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Transforming Policy and Expanding Public Engagement around charcoal-driven deforestation in Uganda, PI: Dr Adam Branch (Department of Politics and International Studies)

Across large areas of Africa, charcoal remains the primary source of urban energy for cooking and heating, and its production also drives devastating deforestation. Thanks to Dr Adam Branch’s research, we understand much more about the scale and nature of Uganda’s charcoal trade. Now, using the GIAA Impact Fund, evidence is being translated into political action to reduce the ecological damage wrought by charcoal.

For the past 20 years, Dr Adam Branch of the Department of Politics and International Studies has immersed himself in Ugandan politics, working first on the civil war that ravaged northern Uganda between 1986 and 2006, then on development and now on the politics of charcoal.

“Until a couple of years ago, I didn’t know anything about charcoal,” he recalls. “I was interested in the intersection of political violence and international intervention, shifting from humanitarianism during the war to development interventions post war. Now, I study climate change interventions – and in this part of Africa that means understanding the politics of charcoal.”

Whereas fossil fuels dominate energy politics in many areas of the world, charcoal dominates debate in Uganda and most parts of Africa. Here, charcoal is the primary urban energy source, fueling 80-90% of cooking and heating. Demand is rising by 3–6%, driving devastating deforestation, yet when Adam started studying charcoal, he found accurate information hard to come by.

“The scale of deforestation appears to be massive. You can travel through areas that you visited five or ten years ago and not recognise them. There are stories of entire forests disappearing,” he says. “Part of the problem is that much of the industry is semi-legal or illegal, and it’s a regional trade covering South Sudan, Kenya and Uganda, so it’s hard to get a fix on it.”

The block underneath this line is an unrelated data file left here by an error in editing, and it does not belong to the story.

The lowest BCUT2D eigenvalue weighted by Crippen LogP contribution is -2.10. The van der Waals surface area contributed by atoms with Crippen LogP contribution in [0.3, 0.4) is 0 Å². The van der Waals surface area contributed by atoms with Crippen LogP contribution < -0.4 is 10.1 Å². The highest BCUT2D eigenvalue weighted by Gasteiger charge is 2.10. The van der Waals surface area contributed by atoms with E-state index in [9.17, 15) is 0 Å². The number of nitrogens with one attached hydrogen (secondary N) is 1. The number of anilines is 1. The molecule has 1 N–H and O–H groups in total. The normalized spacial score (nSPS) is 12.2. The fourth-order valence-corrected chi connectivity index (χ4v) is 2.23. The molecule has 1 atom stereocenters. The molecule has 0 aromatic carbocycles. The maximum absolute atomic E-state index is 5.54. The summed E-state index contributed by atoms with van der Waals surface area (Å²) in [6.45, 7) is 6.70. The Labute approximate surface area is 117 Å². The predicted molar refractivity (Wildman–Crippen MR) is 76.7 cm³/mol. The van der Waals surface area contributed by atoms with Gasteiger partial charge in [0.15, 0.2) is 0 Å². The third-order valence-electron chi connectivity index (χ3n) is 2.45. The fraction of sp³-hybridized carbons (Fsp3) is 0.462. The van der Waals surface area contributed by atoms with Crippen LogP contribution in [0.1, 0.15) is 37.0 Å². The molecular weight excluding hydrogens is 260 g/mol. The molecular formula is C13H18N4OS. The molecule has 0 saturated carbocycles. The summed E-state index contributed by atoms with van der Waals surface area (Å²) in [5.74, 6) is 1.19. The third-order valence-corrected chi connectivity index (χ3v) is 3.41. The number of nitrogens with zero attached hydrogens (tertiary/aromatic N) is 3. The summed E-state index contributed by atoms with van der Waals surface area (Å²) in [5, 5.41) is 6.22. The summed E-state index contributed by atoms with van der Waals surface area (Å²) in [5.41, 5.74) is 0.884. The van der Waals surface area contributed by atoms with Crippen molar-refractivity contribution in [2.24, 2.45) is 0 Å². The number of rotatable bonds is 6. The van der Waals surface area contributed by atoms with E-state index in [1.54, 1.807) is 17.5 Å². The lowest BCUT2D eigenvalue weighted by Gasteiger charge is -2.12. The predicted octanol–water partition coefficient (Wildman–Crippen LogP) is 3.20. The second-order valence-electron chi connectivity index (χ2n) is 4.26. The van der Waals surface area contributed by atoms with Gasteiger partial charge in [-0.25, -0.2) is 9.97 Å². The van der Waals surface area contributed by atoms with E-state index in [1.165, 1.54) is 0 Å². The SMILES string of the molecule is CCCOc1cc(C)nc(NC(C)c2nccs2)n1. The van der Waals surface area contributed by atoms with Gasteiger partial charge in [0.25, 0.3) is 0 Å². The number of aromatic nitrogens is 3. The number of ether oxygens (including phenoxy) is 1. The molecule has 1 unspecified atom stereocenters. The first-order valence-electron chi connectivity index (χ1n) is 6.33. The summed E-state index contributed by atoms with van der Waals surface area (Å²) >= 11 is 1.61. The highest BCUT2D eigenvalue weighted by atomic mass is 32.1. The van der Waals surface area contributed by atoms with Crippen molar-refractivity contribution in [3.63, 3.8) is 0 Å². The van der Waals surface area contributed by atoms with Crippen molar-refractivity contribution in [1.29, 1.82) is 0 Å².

Determined to get a more accurate picture of the charcoal trade, Adam gathered data using fieldwork, focus groups and community dialogues in the northern Ugandan district of Acholi. His results, published in Geoforum in 2018, revealed that rather than small-scale domestic producers, the charcoal trade was dominated by industrialised extraction – ecological violence that in many ways echoed the military violence that preceded it.

Armed with better data, Adam set out to catalyse change in charcoal. In mid-2018, thanks to ESRC IAA funding, he organised a major charcoal conference in Acholi and funded a set of community forums as well as a project manager in Uganda. Later the same year, he won GCRF IAA funding to continue the work.

In the past, deforestation has been blamed on small-scale domestic charcoal producers, so people promoted technical solutions such as agroforestry or more efficient stoves and kilns. By contrast, Adam’s research reveals that charcoal is a political issue requiring altogether different solutions. “You need a more holistic understanding of the politics involved – the larger structural economic, political and business forces at play – to design effective solutions,” he explains.

He designed a three-pronged approach: establishing the Acholi Technical Working Committee on Charcoal (ATWCC) to develop a district-level charcoal policy; working at a community level with the civil-society activist group Our Trees, We Need Answers; and setting up a network of community environmental monitors with Human Rights Focus, a group which had been involved in Adam’s initial research.

Each prong supports the others, the ATWCC drawing together religious leaders, cultural chiefs and security officers to draft the policy, Our Trees taking musicians and performance artists to local towns and villages where they draw huge crowds into the debate on charcoal, and HRF’s volunteers acting as the movement’s ‘eyes and ears’ to gather information and feed it up to district level.

“It’s going really well, and generating a huge amount of media attention. Hundreds of people come to the meetings and it’s creating a real buzz. The thing everyone’s talking about in northern Uganda is the environment, trees and charcoal,” Adam says. “Politicians come to the events, and see the value in demonstrating their environmental credentials, and other organisations are getting on board – it’s been hugely effective.”

He’s optimistic that once Acholi’s charcoal policy is passed, it’s likely to become a model for the rest of Uganda. “Success will be legislation that makes sense at district level, plus greater public interest in environmental activism,” Adam concludes. “Every time I go to community forums and stakeholder meetings, the response from civil society is huge. Deep in the villages – in communities which have seen charcoal trucks coming in to take away their forest – people want to talk about the problem and the solutions. That, for me, is the greatest reward.”


Funded by: GCRF Global Impact Acceleration Account 2018 University of Cambridge (EP/S515966/1)